Hard-coded pixel counts are not just a theoretical concern. “In iPhone OS 1.1.4 and earlier, the keyboard height in landscape orientation was 180 pixels.” Straight from Apple’s own documentation. Of course, that was from before the iPhone SDK existed. I think they’d be reluctant to make such a change today, since it would break so many third-party apps. Better safe than sorry, though.

There are 40 total UITextFields in my example project spread over two views, and they always, always get out of the way before the keyboard appears. I’ve tested this code thoroughly in the simulator. I’ll be using it on a real iPhone soon, so if there are issues in that scenario, I’ll find them and update this blog post. There are no bugs that I’m aware of. If you find one, I’d love to hear about it, so I can fix it.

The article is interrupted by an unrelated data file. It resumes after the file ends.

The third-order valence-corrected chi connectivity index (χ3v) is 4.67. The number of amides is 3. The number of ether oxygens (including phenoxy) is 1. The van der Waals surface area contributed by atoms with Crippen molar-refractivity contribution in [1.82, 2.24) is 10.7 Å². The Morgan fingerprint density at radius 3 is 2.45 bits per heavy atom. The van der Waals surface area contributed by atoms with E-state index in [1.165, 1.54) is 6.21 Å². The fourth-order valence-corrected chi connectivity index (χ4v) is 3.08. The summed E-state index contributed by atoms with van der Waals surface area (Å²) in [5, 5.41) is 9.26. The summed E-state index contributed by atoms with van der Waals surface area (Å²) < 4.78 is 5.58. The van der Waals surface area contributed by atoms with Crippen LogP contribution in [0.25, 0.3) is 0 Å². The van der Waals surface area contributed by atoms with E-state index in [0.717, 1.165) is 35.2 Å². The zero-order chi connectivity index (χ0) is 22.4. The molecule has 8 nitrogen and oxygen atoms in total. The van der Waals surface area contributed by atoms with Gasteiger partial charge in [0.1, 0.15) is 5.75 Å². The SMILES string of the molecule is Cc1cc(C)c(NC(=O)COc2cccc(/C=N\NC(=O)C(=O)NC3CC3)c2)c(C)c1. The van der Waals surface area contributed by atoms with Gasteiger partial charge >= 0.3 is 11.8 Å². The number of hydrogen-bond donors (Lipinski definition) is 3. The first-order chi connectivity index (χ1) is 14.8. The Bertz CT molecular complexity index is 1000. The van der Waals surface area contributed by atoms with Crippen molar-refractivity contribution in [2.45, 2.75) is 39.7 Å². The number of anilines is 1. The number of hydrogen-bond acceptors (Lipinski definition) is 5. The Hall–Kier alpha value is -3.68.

Landscape Mode is the Devil’s Own Handiwork

Whew, this was way more complicated than I thought it would be. Apple chose to implement the landscape modes far differently than I would have. I say “modes” rather than “mode,” because there are two of them. The iPhone’s user interface can be rotated to one of four orientations: portrait, landscape, portrait upside down, and landscape upside down.

When your view rotates into landscape mode, almost all of UIKit remains stuck in portrait mode. That means you have to write lots of special cases. Here’s the first example. This code snippet gets you the bounds rect of the iPhone’s screen:

    CGRect rect = [[UIScreen mainScreen] bounds];

In portrait mode, the rect returned has a height of 480 pixels and a width of 320, which is correct. In landscape mode, the rect returned is exactly the same as the one you get in portrait mode. Erm. Okay, it’s easy enough to write a wrapper function that swaps the rect’s width and height when appropriate, which I did.